Eurotrashcation: Part Three

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Click here Part One and Part Two.

We woke up when the sun hardly a flesh wound, only slightly bleeding over the horizon. If there was such a thing as a sun in the U.K., that is. We headed over to the nearest convenience shop and slightly bled our bank accounts for cash, as though they were inflamed (they were decidedly not).

We made our way to the train station, catching it minutes before it choo-chooed out of the station. Three changes later, noticing old women wearing old clothes and worn shoes, bejeweled wrinkled fingers entwined in a husband’s and we were at Newcastle.

One of our cards, the one that actually had money on it for things like food and transportation (you know, conveniences) and we were stuck making calls to people across the pond where they were fast asleep. After the fifth call, the card was unfrozen.

We got on the bus we needed, in time for it but almost late for the next transportation. I asked the driver when the bus would move, and he said “soon”, which immediately made me feel like an ass. An Idiot American, and that wouldn’t be the first time. It drove us to the harbor, and we boarded.

This was my first time on sea, that is, if you neglect the ancient, primordial sea that is the Eastern Plains of Colorado. Our room on the ferry reminded of a brig. I lay on the bed very still and remembered stories from Maryland about kids using scopolamine patches to trip out and wished I had but one. Then the boat actually started rocking, and my stomach joined. I felt it sloshing inside my abdomen. I laid there until I grew accustomed to it, like I was having a bad trip by myself, trying to help myself with a repeated mantra. We went to the on board restaurant for lunch, walking with bow-legged steps. I ate the salmon, because I figured it would be fresh. I don’t actually know anything about the life of a seaman, so I shouldn’t say anything.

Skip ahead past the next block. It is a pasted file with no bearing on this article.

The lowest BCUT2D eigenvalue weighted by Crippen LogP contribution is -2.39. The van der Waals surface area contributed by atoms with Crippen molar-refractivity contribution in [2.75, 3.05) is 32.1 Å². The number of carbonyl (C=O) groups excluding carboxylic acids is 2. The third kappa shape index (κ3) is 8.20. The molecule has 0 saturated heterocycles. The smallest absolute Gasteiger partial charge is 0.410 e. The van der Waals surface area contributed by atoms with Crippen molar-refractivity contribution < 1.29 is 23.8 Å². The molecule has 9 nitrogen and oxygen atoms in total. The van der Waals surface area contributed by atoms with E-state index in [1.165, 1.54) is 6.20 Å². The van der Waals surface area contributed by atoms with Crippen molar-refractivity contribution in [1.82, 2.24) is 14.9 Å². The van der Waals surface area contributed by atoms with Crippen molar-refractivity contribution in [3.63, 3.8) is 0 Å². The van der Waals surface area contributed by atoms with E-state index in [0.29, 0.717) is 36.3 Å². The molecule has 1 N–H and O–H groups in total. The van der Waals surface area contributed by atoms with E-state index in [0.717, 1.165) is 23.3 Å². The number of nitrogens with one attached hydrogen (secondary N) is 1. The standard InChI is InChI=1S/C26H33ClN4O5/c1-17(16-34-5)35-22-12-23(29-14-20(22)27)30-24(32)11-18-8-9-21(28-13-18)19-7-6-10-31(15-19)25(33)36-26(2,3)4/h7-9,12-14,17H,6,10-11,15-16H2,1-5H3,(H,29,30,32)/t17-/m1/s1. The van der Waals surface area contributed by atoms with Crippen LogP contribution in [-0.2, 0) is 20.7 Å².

We puffed on cigarettes on the deck and watched the smoke signals disintegrate behind us. Some heady motherfuckers walked by, laughing in the Dutch language. Despite my landlocked origin, it was actually Hoss that was got a little sea sick. We spent a good hour in our holding cell, with me rubbing his tummy, trying to coax him back to life.

We went up to the ferry’s bar, rolling our eyes as we passed a Tina Turner cover band. I ordered a margarita, the first I had in months, and he ordered a club soda. The bartender, seeing our age, was rude and curt. Or maybe that’s just how it was. We watched a Dutchman get really drunk, holding his phone up and banging it down. I ordered another and asked Hoss to tip the man really well.

We went back to the holding cell and told each other secrets, secrets too private to be written here.

For lack of better entertainment, we went to the movie theater, and watched that James Bond movie where he clearly has a tentacle fetish. We laughed, we rolled our eyes, we made Archer jokes, we slept. The ferry passed through the sea.

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